A pioneer of the Lebanese artistic renaissance of the late 19th century, Habib Serour was known as a master of portraiture and religious painting. Born in Beirut in 1863, Serour left in his early teenage years to live with his family in Rome. Here, he studied painting under Roberto Bompiani, a professor and president of the Accademia di San Luca in Rome. Serour returned to Beirut in the 1890s after an extended stay in Egypt. He taught art at the Ottoman Imperial School in Bashoura, as well as in his studio in the confines of Alfred Sursock's private home. By establishing one of the first art workshops in Lebanon, Serour laid the foundations for an artistic renaissance that would launch a generation of artists such as Moustafa Farroukh, Rashid Wehbe and Saliba Douaihy. Serour was also behind the discovery of the artistic talent of Gibran Khalil Gibran, who frequented his summer studio in Bsharré.
A portraitist in high demand among the élite, Serour adapted his taste to that of his clients while remaining faithful to classical forms in his portraiture and religious commissions. Challenging pure formalist representation, Serour often allowed himself the freedom to paint non-commissioned portraits of ordinary people with a unique realism that disclosed their psychic depths. Capturing the anatomical vitality of his models revealed Serour’s acute perception and ability to achieve near-perfect resemblances. The artist additionally made religious paintings that showcased his skill for classical iconographic composition.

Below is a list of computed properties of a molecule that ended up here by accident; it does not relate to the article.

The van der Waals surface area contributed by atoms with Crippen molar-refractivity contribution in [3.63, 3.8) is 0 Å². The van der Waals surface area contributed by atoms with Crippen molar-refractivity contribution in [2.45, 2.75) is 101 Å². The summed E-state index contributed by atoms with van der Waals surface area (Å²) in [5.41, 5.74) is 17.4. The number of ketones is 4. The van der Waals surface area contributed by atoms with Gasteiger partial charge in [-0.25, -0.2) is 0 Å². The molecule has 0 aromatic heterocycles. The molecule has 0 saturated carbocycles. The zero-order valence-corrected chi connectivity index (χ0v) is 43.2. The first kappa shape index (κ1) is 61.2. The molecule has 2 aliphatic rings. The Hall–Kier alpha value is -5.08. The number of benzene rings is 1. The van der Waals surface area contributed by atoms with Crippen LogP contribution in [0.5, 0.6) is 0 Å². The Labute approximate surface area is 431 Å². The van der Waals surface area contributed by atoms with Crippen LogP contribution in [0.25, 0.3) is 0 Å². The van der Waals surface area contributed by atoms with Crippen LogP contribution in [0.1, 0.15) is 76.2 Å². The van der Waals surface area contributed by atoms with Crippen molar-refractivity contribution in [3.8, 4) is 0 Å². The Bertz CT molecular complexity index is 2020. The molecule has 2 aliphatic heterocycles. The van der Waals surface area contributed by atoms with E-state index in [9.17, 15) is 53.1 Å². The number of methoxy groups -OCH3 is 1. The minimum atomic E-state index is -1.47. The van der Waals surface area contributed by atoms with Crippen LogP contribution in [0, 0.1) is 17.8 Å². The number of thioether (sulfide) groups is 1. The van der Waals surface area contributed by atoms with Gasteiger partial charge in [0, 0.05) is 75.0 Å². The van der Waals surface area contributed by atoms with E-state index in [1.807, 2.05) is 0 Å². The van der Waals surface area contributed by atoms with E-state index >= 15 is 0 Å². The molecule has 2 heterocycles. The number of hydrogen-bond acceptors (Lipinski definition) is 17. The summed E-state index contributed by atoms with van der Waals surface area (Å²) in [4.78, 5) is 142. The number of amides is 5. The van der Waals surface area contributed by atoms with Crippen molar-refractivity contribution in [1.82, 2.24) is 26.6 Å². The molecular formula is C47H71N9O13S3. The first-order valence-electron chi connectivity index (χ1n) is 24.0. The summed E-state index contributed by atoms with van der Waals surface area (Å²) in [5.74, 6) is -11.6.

During his stay in Egypt, Serour witnessed the Orientalist art that dominated Cairo salons in the late 19th and early 20th centuries. He became interested in subjects such as Bedouins and nomads, though avoided objectifying them with the idealistic exoticism that was popular among European artists at the time. Serour instead focused on their power in the face of hardship. His body of work originated what became known as the school of rural realism, which espoused a style of sensitive mimesis that is apparent in his portraits, landscapes, costumes and still lifes.
Lebanon and its environs faced much economic, social and political change in the era leading up to World War I. This was exacerbated under the tyranny of Ottoman ruler Gamal Pasha the Assassin (r. 1893-1918), who imposed a fishing ban on a country already struck by waves of famine, poverty, and homelessness. While visiting a friend who had just returned from sea with an abundant clandestine catch, Serour painted each fish with intense realism and darkness that echoed the consequences of the ban. Paintings like these cemented Serour as a witness and commentator of his time.
Serour passed away in 1938, leaving behind a legacy of art education that was foundational to modern Lebanese art.